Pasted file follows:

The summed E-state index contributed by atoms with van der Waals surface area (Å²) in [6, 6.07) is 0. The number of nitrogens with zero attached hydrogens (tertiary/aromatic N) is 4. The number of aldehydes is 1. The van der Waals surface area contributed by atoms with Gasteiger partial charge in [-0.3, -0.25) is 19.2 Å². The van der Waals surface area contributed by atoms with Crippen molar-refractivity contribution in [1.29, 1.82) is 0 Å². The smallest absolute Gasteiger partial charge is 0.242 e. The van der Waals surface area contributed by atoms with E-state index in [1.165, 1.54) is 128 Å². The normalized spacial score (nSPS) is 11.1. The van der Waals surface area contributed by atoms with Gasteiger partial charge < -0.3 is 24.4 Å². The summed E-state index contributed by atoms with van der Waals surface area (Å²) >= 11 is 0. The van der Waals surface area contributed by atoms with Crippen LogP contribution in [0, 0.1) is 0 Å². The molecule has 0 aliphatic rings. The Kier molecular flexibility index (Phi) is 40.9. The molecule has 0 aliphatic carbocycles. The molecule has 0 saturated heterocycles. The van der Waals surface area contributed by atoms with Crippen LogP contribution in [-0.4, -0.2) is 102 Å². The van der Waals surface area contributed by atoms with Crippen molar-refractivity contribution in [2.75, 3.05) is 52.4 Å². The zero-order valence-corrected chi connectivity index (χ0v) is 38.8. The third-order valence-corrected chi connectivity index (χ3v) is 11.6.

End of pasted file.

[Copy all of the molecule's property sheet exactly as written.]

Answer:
The summed E-state index contributed by atoms with van der Waals surface area (Å²) in [6, 6.07) is 0. The number of nitrogens with zero attached hydrogens (tertiary/aromatic N) is 4. The number of aldehydes is 1. The van der Waals surface area contributed by atoms with Gasteiger partial charge in [-0.3, -0.25) is 19.2 Å². The van der Waals surface area contributed by atoms with Crippen molar-refractivity contribution in [1.29, 1.82) is 0 Å². The smallest absolute Gasteiger partial charge is 0.242 e. The van der Waals surface area contributed by atoms with E-state index in [1.165, 1.54) is 128 Å². The normalized spacial score (nSPS) is 11.1. The van der Waals surface area contributed by atoms with Gasteiger partial charge < -0.3 is 24.4 Å². The summed E-state index contributed by atoms with van der Waals surface area (Å²) >= 11 is 0. The van der Waals surface area contributed by atoms with Crippen LogP contribution in [0, 0.1) is 0 Å². The molecule has 0 aliphatic rings. The Kier molecular flexibility index (Phi) is 40.9. The molecule has 0 aliphatic carbocycles. The molecule has 0 saturated heterocycles. The van der Waals surface area contributed by atoms with Crippen LogP contribution in [-0.4, -0.2) is 102 Å². The van der Waals surface area contributed by atoms with Crippen molar-refractivity contribution in [2.75, 3.05) is 52.4 Å². The zero-order valence-corrected chi connectivity index (χ0v) is 38.8. The third-order valence-corrected chi connectivity index (χ3v) is 11.6.